A large number of masters and PhD students as well as supervirsors from KU followed the presentations with big interest, raising many questions, especially about the frontier between formal and informal research as well as where to start from.
- #e-Research: towards P2P PhD supervision
- The Personal Learning Environment for P2P PhD Supervision
- Collection of e-tools
Two necessary things to enable any e-Supervision strategy are the technological infrastructure and online access to all kinds of content, namely: papers published in academic journals, books, working papers, PhD thesis, etc.
Speranza Ndege introduced us to the work that is being carried out at the Open, Distance and e-Learning department.
An initial stage that took place from 1997 to 2000 was mainly focused on digital and information literacy, so that academic and administrative staff became proficient with the tools that were to be used in the future.
The department then began in 2000 to seriously address the issue of virtualising some of the units they were imparting. After an initial pilot project using a US-hosted installation of Blackboard, the University quickly switched to their own Moodle installation once fiber was deployed in the main campus and important investments in technology were carried on.
The programme now has 750 virtualized units that serve many learning modalities: from pure 100% online learning to online support for regular face-to-face students, including blended learning courses with a mixed combination of face-to-face and online lectures.
The new technology has, of course, implied new pedagogical approaches, now focusing on constructivism but heading to a more collective or socio-constructivist approach. The student has been put in the centre of the learning methodology and classes have been or can be divided into small groups to encourage dialogue and debate among students.
Indeed, an early stage of e-supervision is already in use at Kenyatta University, as ODeL encourages supervisors to supervise students online, enabling the creation of online forums, fostering the exchange of communications online between students and supervisors or even enabling the defence of a PhD thesis through videoconferencing.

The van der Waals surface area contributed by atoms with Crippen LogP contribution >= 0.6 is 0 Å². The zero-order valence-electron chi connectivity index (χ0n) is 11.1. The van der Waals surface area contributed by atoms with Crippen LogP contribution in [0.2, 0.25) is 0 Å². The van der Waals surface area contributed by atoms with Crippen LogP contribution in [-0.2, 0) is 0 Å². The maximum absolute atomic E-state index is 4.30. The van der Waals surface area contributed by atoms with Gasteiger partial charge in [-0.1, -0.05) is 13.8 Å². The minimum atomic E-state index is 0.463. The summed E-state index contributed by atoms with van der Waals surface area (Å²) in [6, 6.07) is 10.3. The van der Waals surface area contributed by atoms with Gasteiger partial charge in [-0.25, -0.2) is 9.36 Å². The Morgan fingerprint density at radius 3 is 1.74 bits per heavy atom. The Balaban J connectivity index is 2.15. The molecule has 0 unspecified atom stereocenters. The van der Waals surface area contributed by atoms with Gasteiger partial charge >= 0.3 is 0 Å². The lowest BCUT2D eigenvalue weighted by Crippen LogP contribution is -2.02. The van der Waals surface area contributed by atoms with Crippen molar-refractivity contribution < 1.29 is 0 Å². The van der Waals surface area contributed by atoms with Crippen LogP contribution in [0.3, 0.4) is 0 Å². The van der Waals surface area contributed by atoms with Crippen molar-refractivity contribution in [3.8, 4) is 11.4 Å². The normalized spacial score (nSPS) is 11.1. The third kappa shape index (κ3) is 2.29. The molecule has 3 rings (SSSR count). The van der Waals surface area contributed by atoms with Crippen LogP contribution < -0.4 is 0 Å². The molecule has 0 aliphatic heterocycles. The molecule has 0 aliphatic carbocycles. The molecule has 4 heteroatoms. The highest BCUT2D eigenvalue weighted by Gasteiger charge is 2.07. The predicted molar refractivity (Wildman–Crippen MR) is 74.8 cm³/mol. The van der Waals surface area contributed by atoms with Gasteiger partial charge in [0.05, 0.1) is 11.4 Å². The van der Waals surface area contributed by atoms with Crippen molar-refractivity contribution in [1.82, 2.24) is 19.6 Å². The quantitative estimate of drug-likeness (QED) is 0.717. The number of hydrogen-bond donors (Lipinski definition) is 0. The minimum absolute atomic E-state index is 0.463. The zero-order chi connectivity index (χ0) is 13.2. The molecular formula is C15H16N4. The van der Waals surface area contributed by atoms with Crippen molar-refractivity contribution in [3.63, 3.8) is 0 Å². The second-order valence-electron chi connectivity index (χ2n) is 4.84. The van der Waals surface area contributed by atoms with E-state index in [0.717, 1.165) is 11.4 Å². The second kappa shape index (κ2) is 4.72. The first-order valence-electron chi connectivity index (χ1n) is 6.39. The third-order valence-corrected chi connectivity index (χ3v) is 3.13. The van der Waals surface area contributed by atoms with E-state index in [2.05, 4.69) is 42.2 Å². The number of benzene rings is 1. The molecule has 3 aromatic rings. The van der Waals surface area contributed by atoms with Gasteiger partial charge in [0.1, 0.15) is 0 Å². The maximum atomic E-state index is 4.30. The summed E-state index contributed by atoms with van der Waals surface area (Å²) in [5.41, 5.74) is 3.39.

But, of course, not everything is communication, acces to information is another important issue in this regard.
Mary Anne Muirui and John Thuku, from KU library, explained the advances that the university library is doing in matters of digital access to its collection.
Heavily relying on free software like Koha and DSpace, the library has set up an institutional open repository where to store all the academic production of the university. Services are offered through subject libraries and campus libraries which can be accessed through the online public access catalogue (OPAC). Online access also includes bibliographic sources with abstracts and full text access to journals, books, theses and dissertations, conference papers, CD-ROMs, accompanying books, etc.
The library provides physical facilities as computer labs or access to networking (cable, wireless, etc.).
A crucial aspect such as capability is already covered by the library, as it provides user training and awareness through many courses and guidance to users, such as an introduction to new users, information searching, training on how to avoid or detect plagiarism or preparation for correct referencing and managing one’s own bibliography using Zotero.
We started this reflection by stating that two necessary things to enable any e-Supervision strategy are the technological infrastructure and online access to all kinds of content. Both conditions are already met at Kenyatta University.
The major concern of the University is, thus, how to go from still somewhat isolated or incipient initiatives of e-supervision to a comprehensive and massive adoption of e-supervision as an ordinary tool.
A major shift, they believe, will surely be needed at the mindset level: the tools are there, and it is just a matter of how to appropriate them for every day supervision… and taking into account the new challenges that this adoption will raise.